Business

Lack of demand dampens retail sales

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On a total basis sales fell by 5.9% for the four weeks to 30 May, according to the latest British Retail Consortium/KPMG Retail Sales Monitor. 

This is the second-worst decline since records began, but an improvement on April. 

UK retail sales increased by 7.9% on a like-for-like basis when compared with May 2019 and measured to exclude temporarily closed stores. 

Online non-food sales increased by 60.2% in May against a growth of 4.4% the previous year.

In-store sales of non-food items declined 50.3% on a total basis and 21.9% on a like-for-like basis for the three months to May. 

For May, the like-for-like excluding temporarily closed stores remained in double-digit decline.

Like-for-like non-food retail sales decreased by 2.1% for the three months to May. 

Chief executive of the British Retail Consortium, Helen Dickinson said: ”Sales in May demonstrated yet another month of struggle for retailers across the country, despite an improvement on the previous month. Clothing and beauty sales improved slightly on April, as people left their homes to meet outside with friends and family. 

“While the month showed record growth in online sales, many retailers will be anxious to see whether demand returns to our highstreets when non-essential shops reopen from 15 June. Weak consumer confidence and social distancing rules are likely to hold back sales. Furthermore, there are concerns that if Government support is withdrawn too quickly, shops and businesses will not survive. Until the situation improves, retailers urgently need support on rents and negotiations with their landlords as high fees could force some physical retailers to shut for good.”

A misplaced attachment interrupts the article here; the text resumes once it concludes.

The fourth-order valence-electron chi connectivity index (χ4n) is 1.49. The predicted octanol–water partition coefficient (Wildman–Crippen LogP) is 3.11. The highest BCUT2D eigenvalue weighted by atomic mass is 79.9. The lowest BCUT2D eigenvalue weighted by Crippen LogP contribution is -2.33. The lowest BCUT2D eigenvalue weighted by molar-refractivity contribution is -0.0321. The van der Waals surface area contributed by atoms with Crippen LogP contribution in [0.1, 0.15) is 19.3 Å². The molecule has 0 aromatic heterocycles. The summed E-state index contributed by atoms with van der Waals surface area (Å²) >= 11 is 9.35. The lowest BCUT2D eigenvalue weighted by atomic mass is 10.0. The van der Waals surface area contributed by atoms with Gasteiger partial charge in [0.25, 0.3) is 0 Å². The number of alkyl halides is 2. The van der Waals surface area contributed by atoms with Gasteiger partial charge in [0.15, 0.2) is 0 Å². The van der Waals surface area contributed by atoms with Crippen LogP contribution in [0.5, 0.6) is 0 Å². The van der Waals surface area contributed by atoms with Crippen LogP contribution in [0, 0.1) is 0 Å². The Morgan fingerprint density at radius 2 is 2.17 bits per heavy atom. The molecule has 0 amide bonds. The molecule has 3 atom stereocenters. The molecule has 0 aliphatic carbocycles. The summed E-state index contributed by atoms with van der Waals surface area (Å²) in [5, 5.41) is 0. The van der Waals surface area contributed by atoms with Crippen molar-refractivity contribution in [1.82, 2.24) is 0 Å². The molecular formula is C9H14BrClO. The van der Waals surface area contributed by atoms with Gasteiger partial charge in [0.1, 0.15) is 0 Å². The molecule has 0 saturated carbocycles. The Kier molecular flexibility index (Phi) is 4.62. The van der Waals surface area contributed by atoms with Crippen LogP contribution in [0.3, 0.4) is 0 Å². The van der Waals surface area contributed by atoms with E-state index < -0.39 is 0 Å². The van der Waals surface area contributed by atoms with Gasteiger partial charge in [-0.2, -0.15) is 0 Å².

Paul Martin, KMPG’s UK head of retail, added: ”Many non-essential categories – especially fashion – continued to attract limited demand which will increase the pressure on them in the coming months. As restrictions ease, retailers have much to consider during the pandemic’s recovery-phase.

”Stores may soon have the green light to re-open but it will be a gradual affair with safety front of mind, and some doors may not reopen at all. Covid-19 has acted as an accelerant in the shift towards having less of a physical presence, not least due to the obvious need to radically reduce costs for survival. We’re also witnessing historically high levels of sales transacted online – currently over 60% – and while this will ease as more stores open, consumers have formed new habits that will see the online channel continue to be more prominent going forward.”

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